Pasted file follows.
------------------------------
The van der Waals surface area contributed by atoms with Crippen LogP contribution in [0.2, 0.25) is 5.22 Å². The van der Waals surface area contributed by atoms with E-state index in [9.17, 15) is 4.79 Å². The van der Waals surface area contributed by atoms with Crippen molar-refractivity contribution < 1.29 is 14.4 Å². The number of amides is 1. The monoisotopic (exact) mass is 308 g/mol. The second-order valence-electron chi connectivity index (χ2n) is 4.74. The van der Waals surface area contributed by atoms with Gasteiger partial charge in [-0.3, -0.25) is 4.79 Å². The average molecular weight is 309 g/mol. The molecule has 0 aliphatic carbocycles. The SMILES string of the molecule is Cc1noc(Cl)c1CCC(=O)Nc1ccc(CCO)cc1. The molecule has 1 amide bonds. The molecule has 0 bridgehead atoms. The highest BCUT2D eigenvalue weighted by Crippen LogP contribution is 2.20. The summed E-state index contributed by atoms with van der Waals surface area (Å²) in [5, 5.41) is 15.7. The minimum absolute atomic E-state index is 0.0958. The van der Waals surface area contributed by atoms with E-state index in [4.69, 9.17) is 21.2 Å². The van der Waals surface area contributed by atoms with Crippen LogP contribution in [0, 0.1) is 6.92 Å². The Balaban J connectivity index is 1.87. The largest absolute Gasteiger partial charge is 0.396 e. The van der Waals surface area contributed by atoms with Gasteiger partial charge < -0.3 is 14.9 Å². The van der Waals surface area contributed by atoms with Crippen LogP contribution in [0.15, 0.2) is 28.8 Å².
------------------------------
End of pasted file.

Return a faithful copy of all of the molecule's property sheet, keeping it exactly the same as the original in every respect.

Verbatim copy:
The van der Waals surface area contributed by atoms with Crippen LogP contribution in [0.2, 0.25) is 5.22 Å². The van der Waals surface area contributed by atoms with E-state index in [9.17, 15) is 4.79 Å². The van der Waals surface area contributed by atoms with Crippen molar-refractivity contribution < 1.29 is 14.4 Å². The number of amides is 1. The monoisotopic (exact) mass is 308 g/mol. The second-order valence-electron chi connectivity index (χ2n) is 4.74. The van der Waals surface area contributed by atoms with Gasteiger partial charge in [-0.3, -0.25) is 4.79 Å². The average molecular weight is 309 g/mol. The molecule has 0 aliphatic carbocycles. The SMILES string of the molecule is Cc1noc(Cl)c1CCC(=O)Nc1ccc(CCO)cc1. The molecule has 1 amide bonds. The molecule has 0 bridgehead atoms. The highest BCUT2D eigenvalue weighted by Crippen LogP contribution is 2.20. The summed E-state index contributed by atoms with van der Waals surface area (Å²) in [5, 5.41) is 15.7. The minimum absolute atomic E-state index is 0.0958. The van der Waals surface area contributed by atoms with E-state index in [4.69, 9.17) is 21.2 Å². The van der Waals surface area contributed by atoms with Crippen LogP contribution in [0, 0.1) is 6.92 Å². The Balaban J connectivity index is 1.87. The largest absolute Gasteiger partial charge is 0.396 e. The van der Waals surface area contributed by atoms with Gasteiger partial charge < -0.3 is 14.9 Å². The van der Waals surface area contributed by atoms with Crippen LogP contribution in [0.15, 0.2) is 28.8 Å².